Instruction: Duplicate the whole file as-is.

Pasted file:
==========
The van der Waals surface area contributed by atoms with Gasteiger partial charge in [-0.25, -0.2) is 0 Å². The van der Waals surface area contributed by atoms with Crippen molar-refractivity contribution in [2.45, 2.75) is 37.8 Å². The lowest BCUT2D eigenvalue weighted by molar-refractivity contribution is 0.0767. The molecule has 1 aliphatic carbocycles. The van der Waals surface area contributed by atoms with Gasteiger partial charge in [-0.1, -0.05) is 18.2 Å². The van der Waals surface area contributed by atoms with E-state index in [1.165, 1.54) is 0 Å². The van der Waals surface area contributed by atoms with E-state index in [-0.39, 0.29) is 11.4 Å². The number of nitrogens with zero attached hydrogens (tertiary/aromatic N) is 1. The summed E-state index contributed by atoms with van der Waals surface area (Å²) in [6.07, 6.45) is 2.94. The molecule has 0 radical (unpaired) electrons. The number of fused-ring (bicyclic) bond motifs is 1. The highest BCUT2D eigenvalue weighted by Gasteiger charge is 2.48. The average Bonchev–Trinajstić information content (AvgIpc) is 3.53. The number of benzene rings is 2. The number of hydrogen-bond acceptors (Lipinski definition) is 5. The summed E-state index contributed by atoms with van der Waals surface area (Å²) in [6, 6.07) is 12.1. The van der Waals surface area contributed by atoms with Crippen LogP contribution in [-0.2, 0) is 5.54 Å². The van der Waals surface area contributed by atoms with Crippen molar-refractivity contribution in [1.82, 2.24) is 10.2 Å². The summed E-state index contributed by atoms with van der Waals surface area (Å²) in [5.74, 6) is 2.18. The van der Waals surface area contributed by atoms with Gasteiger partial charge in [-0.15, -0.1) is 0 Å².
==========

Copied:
The van der Waals surface area contributed by atoms with Gasteiger partial charge in [-0.25, -0.2) is 0 Å². The van der Waals surface area contributed by atoms with Crippen molar-refractivity contribution in [2.45, 2.75) is 37.8 Å². The lowest BCUT2D eigenvalue weighted by molar-refractivity contribution is 0.0767. The molecule has 1 aliphatic carbocycles. The van der Waals surface area contributed by atoms with Gasteiger partial charge in [-0.1, -0.05) is 18.2 Å². The van der Waals surface area contributed by atoms with E-state index in [1.165, 1.54) is 0 Å². The van der Waals surface area contributed by atoms with E-state index in [-0.39, 0.29) is 11.4 Å². The number of nitrogens with zero attached hydrogens (tertiary/aromatic N) is 1. The summed E-state index contributed by atoms with van der Waals surface area (Å²) in [6.07, 6.45) is 2.94. The molecule has 0 radical (unpaired) electrons. The number of fused-ring (bicyclic) bond motifs is 1. The highest BCUT2D eigenvalue weighted by Gasteiger charge is 2.48. The average Bonchev–Trinajstić information content (AvgIpc) is 3.53. The number of benzene rings is 2. The number of hydrogen-bond acceptors (Lipinski definition) is 5. The summed E-state index contributed by atoms with van der Waals surface area (Å²) in [6, 6.07) is 12.1. The van der Waals surface area contributed by atoms with Crippen LogP contribution in [-0.2, 0) is 5.54 Å². The van der Waals surface area contributed by atoms with Crippen molar-refractivity contribution in [1.82, 2.24) is 10.2 Å². The summed E-state index contributed by atoms with van der Waals surface area (Å²) in [5.74, 6) is 2.18. The van der Waals surface area contributed by atoms with Gasteiger partial charge in [-0.15, -0.1) is 0 Å².